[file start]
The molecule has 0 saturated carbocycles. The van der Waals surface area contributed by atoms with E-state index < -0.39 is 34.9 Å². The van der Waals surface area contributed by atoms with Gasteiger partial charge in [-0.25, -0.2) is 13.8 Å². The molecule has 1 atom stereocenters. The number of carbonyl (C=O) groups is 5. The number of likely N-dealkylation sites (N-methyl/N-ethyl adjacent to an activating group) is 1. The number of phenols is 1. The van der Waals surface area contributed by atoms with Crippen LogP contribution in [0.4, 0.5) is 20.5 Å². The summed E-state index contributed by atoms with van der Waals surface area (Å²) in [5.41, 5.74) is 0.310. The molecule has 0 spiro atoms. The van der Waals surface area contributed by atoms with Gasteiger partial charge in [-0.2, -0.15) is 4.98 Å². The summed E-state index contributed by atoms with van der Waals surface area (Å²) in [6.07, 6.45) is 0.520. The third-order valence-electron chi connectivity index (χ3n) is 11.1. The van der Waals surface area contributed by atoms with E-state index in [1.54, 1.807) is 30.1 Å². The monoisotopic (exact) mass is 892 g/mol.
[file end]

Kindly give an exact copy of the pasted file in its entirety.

The molecule has 0 saturated carbocycles. The van der Waals surface area contributed by atoms with E-state index < -0.39 is 34.9 Å². The van der Waals surface area contributed by atoms with Gasteiger partial charge in [-0.25, -0.2) is 13.8 Å². The molecule has 1 atom stereocenters. The number of carbonyl (C=O) groups is 5. The number of likely N-dealkylation sites (N-methyl/N-ethyl adjacent to an activating group) is 1. The number of phenols is 1. The van der Waals surface area contributed by atoms with Crippen LogP contribution in [0.4, 0.5) is 20.5 Å². The summed E-state index contributed by atoms with van der Waals surface area (Å²) in [5.41, 5.74) is 0.310. The molecule has 0 spiro atoms. The van der Waals surface area contributed by atoms with Gasteiger partial charge in [-0.2, -0.15) is 4.98 Å². The summed E-state index contributed by atoms with van der Waals surface area (Å²) in [6.07, 6.45) is 0.520. The third-order valence-electron chi connectivity index (χ3n) is 11.1. The van der Waals surface area contributed by atoms with E-state index in [1.54, 1.807) is 30.1 Å². The monoisotopic (exact) mass is 892 g/mol.